Not diasagreeing, yes, improve k-12. Not everyone should go to college. The part I find particularly appalling though is the student loan/for profit college combo. Schools accept students who have a low likelihood of success, accept their hefty student loan payments, at best provide a useless degree if the student manages to make it through, and the student ends up with debt that can’t be discharged. The business model is based on taking public and private student loan money on the backs of individuals who receive no benefit. I realize public resources have been “wasted” in the machine of higher ed, but I am less concerned about “us” wasting resources as the ones being preyed upon.
While it may be a waste in hindsight (though not always, if a degree seeking student completes a useful vocational certification instead – e.g. aspiring ADN or BSN student leaves with a CNA or phlebotomist or something certification instead), it is not necessarily easy to determine which students will complete a degree.
For example, when considering only prior (high school) academic record, students with a given level of achievement (e.g. GPA and other indicators) may have only a 40% likelihood of completion. If so, it may still be worth it for the government to subsidize education for them at community colleges and broad access universities. Even if it turns out to be a waste for 60%, those 40% who do complete may provide a future benefit (to themselves, the general economy and society, and the tax rolls to fund the government) in excess of the educational spending (for them and the other 60% who did not complete).
Also, to some extent, increased spending on lowering costs to the student (lower tuition and/or more financial aid) may improve completion rates, because many students do not complete their programs due to financial difficulty (which can result in academic difficulty if the student needs to work more hours to pay for school and has less time to study or can take fewer courses or credits in a semester). Of course, how much return on investment (from the point of the government) this gives at any given level can vary.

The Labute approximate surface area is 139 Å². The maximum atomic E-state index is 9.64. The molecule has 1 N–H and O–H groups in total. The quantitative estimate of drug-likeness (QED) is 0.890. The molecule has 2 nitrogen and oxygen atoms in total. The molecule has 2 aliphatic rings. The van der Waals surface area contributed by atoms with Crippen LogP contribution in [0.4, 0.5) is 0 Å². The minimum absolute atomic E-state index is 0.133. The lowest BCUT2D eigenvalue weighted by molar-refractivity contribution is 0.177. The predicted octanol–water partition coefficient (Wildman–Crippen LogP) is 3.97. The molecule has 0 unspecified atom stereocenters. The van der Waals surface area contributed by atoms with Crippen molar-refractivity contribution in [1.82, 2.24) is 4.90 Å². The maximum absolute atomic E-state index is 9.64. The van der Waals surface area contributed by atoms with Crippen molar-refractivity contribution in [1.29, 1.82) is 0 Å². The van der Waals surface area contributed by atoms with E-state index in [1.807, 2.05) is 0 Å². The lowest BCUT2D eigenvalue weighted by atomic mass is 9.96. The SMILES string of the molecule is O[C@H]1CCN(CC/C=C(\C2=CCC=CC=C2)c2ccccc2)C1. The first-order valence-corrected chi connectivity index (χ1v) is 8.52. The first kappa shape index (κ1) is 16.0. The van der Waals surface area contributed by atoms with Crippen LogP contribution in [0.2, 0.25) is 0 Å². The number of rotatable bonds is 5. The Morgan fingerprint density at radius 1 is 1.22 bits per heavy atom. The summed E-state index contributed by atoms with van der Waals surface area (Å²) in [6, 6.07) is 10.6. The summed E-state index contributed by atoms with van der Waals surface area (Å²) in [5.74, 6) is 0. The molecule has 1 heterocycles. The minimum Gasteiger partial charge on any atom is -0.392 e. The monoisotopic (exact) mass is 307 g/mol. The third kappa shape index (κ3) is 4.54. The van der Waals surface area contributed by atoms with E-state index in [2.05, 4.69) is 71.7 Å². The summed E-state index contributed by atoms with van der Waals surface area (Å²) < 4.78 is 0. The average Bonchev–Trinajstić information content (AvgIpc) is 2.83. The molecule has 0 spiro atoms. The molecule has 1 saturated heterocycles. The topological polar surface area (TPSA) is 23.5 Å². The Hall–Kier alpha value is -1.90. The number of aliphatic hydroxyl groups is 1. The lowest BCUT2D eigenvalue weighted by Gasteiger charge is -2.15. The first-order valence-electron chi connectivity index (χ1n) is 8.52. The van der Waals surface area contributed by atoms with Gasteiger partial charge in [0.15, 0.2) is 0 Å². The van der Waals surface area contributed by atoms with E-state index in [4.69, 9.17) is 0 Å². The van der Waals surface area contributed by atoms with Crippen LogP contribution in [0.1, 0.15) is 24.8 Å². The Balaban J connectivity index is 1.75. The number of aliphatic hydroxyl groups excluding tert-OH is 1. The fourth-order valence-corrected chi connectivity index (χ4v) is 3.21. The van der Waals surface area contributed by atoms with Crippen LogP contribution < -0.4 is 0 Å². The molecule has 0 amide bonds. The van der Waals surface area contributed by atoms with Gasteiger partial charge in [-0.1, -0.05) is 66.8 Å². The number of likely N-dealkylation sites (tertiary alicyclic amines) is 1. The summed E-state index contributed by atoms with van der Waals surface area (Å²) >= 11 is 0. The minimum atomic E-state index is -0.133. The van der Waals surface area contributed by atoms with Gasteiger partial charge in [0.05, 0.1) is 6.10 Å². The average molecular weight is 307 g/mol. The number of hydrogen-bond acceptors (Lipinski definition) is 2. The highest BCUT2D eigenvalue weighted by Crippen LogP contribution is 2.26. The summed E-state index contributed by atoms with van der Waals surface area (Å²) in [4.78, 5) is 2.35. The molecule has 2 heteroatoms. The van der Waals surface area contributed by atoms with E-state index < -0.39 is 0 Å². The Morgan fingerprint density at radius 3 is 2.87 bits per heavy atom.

Obviously, any changes in spending for higher education do have to compete with other budget priorities.
Of course, better K-12 education will also result in more college-ready high school graduates, increasing the demand for college education (and potential spending needs).
Fast Facts: Immediate transition to college (51) indicates that not everyone goes to college immediately after high school. In 2019, about 44% went to a four year college, and 22% went to a two year college, meaning 34% did not go to college (although some may have gone to education or training that is not considered to be “college”).
While it breaks down some of its numbers by race/ethnicity, gender, age, and 2/4-year school, it does not have breakdowns in factors that probably matter more:
Student prior GPA (high school for frosh, college for transfer).
Student parent income or SES.
Student parent educational attainment.
It is no surprise that the numbers tend to look worse at 2-year schools than 4-year schools, and that differences in race/ethnicity follow the expected patterns based on association between race/ethnicity, parent SES, and parent educational attainment.